With Martin O’Malley finally out of the Democratic primary, Hillary Clinton and Bernie Sanders have spent much of the last week worrying over language. Most of all, they’ve been arguing about the meaning of the word progressive, a term that each wants to claim—and that neither can agree on. Ultimately, those quibbles are probably just symptoms of their larger struggle, a fight that’s only gone more negative since the two candidates’ close finish in the Iowa caucus early this week. Will their long simmering tensions finally boil over during the debate Thursday night? Or will they stay focused on the issues that really matter? Either way, we’ll be following along throughout the evening, keeping a running tally of Clinton and Sanders’ best lines.
Clinton on getting things done:
I want to imagine a country where people’s wages reflect their hard work, where we have health care for everyone, and where every child gets to live up to his or her potential. I’m fighting for people who cannot wait for those changes, and I’m not making promises that I cannot keep.
Sanders on public education:
This is 2016. When we talk about public education, it can no longer be K through 12th grade.
Clinton, speaking to the lexicographers in her base:
I am a progressive who gets things done. The root of that word, progressive, is progress. I’ve heard Senator Sanders’ comments. It’s really caused me to wonder who’s left in the progressive wing of the democratic party … But if we’re going to get into labels, I don’t think it was particularly progressive to vote against the Brady bill five times.
Sanders on his 1988 Independent congressional bid:
The Republicans did win by three points. I came in second. In that race the Democrat was the spoiler, not me.
Clinton on her “establishment” status:
I’ve got to just jump in here because, honestly, Senator Sanders is the only person who would characterize me, a woman running to be the first woman president, as exemplifying the establishment.
Clinton on “attacks by insinuation”:
Enough is enough. If you’ve got something to say, say it directly. You will not find that I ever changed a view or a vote because of any donation that I ever received.
Sanders on campaign contributions:
Let’s talk about climate change. Do you think there’s a reason why not one Republican has the guts to recognize that climate change is real, and we need to transform our energy system? Do you think it has anything to do with the Koch brothers and Exxon Mobil pouring huge amounts of money into the political system? That’s what goes on in America.
Sanders on “what has to change in the United States of America”:
Not one of the executives on Wall Street has been charged with anything … Kid gets caught with marijuana, that kid has a police record. A Wall Street executive destroys the economy … no criminal record.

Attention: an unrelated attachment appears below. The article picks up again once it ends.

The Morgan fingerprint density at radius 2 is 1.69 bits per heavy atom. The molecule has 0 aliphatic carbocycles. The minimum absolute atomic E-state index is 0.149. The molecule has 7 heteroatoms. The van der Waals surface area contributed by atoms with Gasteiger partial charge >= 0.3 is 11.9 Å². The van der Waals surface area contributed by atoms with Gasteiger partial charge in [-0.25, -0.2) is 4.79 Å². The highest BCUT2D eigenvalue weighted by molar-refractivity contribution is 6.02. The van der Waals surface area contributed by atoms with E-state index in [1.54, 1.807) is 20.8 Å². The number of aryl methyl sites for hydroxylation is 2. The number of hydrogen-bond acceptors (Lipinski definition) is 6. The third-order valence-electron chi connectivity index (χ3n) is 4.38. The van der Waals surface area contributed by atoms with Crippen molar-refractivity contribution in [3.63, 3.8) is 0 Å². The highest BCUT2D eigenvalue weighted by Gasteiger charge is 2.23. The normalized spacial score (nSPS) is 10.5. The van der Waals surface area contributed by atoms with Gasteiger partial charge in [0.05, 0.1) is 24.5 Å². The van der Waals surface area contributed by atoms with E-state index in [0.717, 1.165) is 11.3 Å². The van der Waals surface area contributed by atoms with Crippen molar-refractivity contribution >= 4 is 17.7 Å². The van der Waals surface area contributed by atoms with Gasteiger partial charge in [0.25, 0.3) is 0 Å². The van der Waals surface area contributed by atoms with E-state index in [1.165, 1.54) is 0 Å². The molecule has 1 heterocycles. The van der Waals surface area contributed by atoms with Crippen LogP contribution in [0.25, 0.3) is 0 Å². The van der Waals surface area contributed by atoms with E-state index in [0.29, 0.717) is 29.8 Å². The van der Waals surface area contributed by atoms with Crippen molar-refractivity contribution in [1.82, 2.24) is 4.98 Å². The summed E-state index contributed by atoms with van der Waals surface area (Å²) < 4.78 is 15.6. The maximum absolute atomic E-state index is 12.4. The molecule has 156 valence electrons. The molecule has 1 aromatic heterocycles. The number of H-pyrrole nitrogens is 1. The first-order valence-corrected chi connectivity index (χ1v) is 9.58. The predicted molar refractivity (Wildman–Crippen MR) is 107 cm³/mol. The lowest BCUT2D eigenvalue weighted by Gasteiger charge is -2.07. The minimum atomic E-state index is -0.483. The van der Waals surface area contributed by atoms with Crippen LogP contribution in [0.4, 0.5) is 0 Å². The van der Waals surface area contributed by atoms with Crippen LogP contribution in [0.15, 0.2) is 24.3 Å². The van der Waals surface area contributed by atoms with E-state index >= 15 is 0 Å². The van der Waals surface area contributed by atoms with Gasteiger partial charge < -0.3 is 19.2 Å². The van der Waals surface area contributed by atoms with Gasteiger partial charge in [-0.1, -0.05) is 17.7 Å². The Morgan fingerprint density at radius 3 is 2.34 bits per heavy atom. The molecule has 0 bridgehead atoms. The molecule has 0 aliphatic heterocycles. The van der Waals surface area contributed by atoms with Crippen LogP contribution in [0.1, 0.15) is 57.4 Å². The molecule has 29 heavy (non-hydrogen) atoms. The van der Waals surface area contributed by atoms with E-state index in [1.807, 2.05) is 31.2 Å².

Clinton on looking beyond Wall Street:
I have a broader view. If all we’re going to talk about is one part of our economy and one street in our economy, we’re missing the big oil companies. We’re missing other big energy companies. We’re missing the big picture.
Clinton on voting records and current conflicts:
A vote in 2002 is not a plan to defeat ISIS. We have to look at the threats that we face right now, and we have to be prepared to take them on and defeat them.
Sanders, explaining why he’s not a “boots on the ground” kind of guy:
ISIS would like American combat troops on the ground so they can reach out to the Muslim world and say, Look, we’re taking on those terrible Americans. But combat on the ground must be done by Muslim troops with our support.
Sanders, responding to a question about the 1964 election:
Oh word. See, when you are old, then they go back all these years.
Sanders, on developments in the Clinton email affair:
I’m feeling the way I felt at the first debate. There’s a process underway. I will not politicalize it. By the way, there’s not a day goes by when I am not asked to attack her on that issue, and I have refrained from doing that, and I will continue to refrain from doing that.
Sanders on things newspapers have said about him:
We never said, never said, that a newspaper endorsed us that did not. What we did say is, Blah blah blah blah was said by the newspaper.
Sanders on the death penalty:
In a world of so much violence and killing I don’t believe the government should be part of the killing. So when somebody commits any of these terrible crimes that we have seen, you lock them up, and you toss away the key. They’re never going to get out, but I just don’t want to see government be part of killing. That’s all.
Clinton on the Flint water crisis:
Every day that goes by that the people are not tested so we can know what steps must be taken to try to remediate the effects of the poisoning … is a day lost in a child’s life
Sanders on why he’s never supported a trade deal:
Do I believe in trade? Of course I believe in trade, but the current trade agreements over the last 30 years were written by corporate America for corporate America.
Clinton answering a question about her No. 1 top priority:
I want to have half-a-billion more solar panels deployed in the first four years. I want us to keep working on the Affordable Care Act to get not only to 100-percent coverage but to bring down the costs of prescription drugs. I want to move forward on paid family leave, on early childhood education. I want to do more for small businesses.
Clinton, cautiously optimistic:
I’m not getting ahead of myself. If I’m fortunate to be the nominee, the first person I call to talk to about where we go and how we get it done will be Senator Sanders.
Sanders, drafting a mash note:
I happen to respect the secretary very much. I hope it’s mutual. On our worst days I think it is fair to say we are a hundred times better than any Republican candidate.
This post will be updated throughout the debate.